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ARCHITECTURE KILLED THE FOLK ART MUSEUM
by Jerry Saltz
 
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On May 10, 2011, the American Folk Art Museum -- that beloved, bedeviled museum on West 53rd Street -- confirmed what many of us had feared for years. Facing a crippling debt and low attendance, the museum (or rather, its board of directors) has decided to sell the museum building and relocate to a lobby space one-sixth of its current size near Lincoln Center. Sad as it is to say, this news comes as no surprise, and the culprit is the museum’s physical home.

Despite the many rave reviews the 30,000-square-foot building received when it opened in December 2001, it was immediately clear to many that the building was not only ugly and confining, it was also all but useless for showing art -- especially art as visionary as this museum’s. In the past decade, AFAM has mounted shows of some of the greatest artists of the 20th century, including Martin Ramirez, Henry Darger, Adolf Wolfli and Thomas Chambers. Yet, from the outside the building looked like a bronzed Kleenex box or a miniature suburban professional building. The inside was worse. Dominated by showy staircases of many scales going in different directions, and ill-conceived nooks and niches, the galleries were long narrow corridors or landings, sometimes only a few feet wide, making it impossible to see the art. The largest exhibition spaces had the look of a gloomy cloakroom.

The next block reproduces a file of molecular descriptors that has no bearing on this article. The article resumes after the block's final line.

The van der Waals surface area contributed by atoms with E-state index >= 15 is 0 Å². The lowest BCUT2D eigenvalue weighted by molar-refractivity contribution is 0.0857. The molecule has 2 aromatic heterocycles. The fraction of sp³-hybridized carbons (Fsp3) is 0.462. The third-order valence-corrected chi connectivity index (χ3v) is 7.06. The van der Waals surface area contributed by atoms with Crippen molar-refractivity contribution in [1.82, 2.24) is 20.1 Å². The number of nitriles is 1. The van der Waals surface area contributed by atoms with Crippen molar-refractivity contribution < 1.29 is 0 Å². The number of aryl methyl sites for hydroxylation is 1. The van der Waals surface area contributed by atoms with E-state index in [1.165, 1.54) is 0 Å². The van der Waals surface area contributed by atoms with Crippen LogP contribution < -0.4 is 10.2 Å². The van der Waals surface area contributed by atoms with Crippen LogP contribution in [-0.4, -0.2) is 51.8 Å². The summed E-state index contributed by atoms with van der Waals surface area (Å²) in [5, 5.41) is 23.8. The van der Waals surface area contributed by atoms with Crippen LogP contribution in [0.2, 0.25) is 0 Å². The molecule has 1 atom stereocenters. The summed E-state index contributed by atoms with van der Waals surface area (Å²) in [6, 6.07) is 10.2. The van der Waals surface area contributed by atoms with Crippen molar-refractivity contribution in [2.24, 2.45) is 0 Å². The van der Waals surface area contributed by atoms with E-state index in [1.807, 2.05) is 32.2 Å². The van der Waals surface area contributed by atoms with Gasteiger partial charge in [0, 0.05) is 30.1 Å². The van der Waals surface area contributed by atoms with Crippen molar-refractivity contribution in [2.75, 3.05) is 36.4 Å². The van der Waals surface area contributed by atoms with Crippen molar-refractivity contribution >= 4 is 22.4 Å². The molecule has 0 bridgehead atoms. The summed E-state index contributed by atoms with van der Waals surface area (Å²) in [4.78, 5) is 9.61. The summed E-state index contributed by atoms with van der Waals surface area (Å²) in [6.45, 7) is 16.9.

The architects responsible for this utter lack of imagination and hubristic mess of starchitectural vanity, Tod Williams and Billie Tsien, were praised for their intelligent use of materials. The building was called astonishing, a shrine, a temple, a Zen masterpiece. In reality, every one of their decisions reflected a total lack of feeling for art, even a disdain for it. Before he died, the New York Times architectural critic Herbert Muschamp, who’d said nice things about the building when it opened, confided to me that my loathing was “probably right.”

This terrible building will be sold to MoMA for an undisclosed sum (presumably at least $32 million the amount of the AFAM’s bond debt). I can only imagine that MoMA will use the building for office space -- perhaps freeing up much-needed room for its own sorely cramped permanent collection -- or tear it down and start again.

We may be at the beginning of a long period of undoing, of rebuilding or destroying architectural failures. In the years to come, those who oversaw and built many new museums and museum wings will have much to answer for. During a period when the West accumulated more wealth than at any time in the history of the world, a vast amount of ill-conceived space for art was constructed, as institutions wasted their energy on atriums and useless entertainment areas. Books and dissertations will be written, panels will be convened, ridicule will be heaped, as our descendants look back at these atrocious buildings and wonder how so much went so wrong. The American Folk Art Museum will probably be the first to be razed, and not the last.


JERRY SALTZ is art critic for New York magazine, where this essay first appeared. He can be reached at jerry_saltz@nymag.com.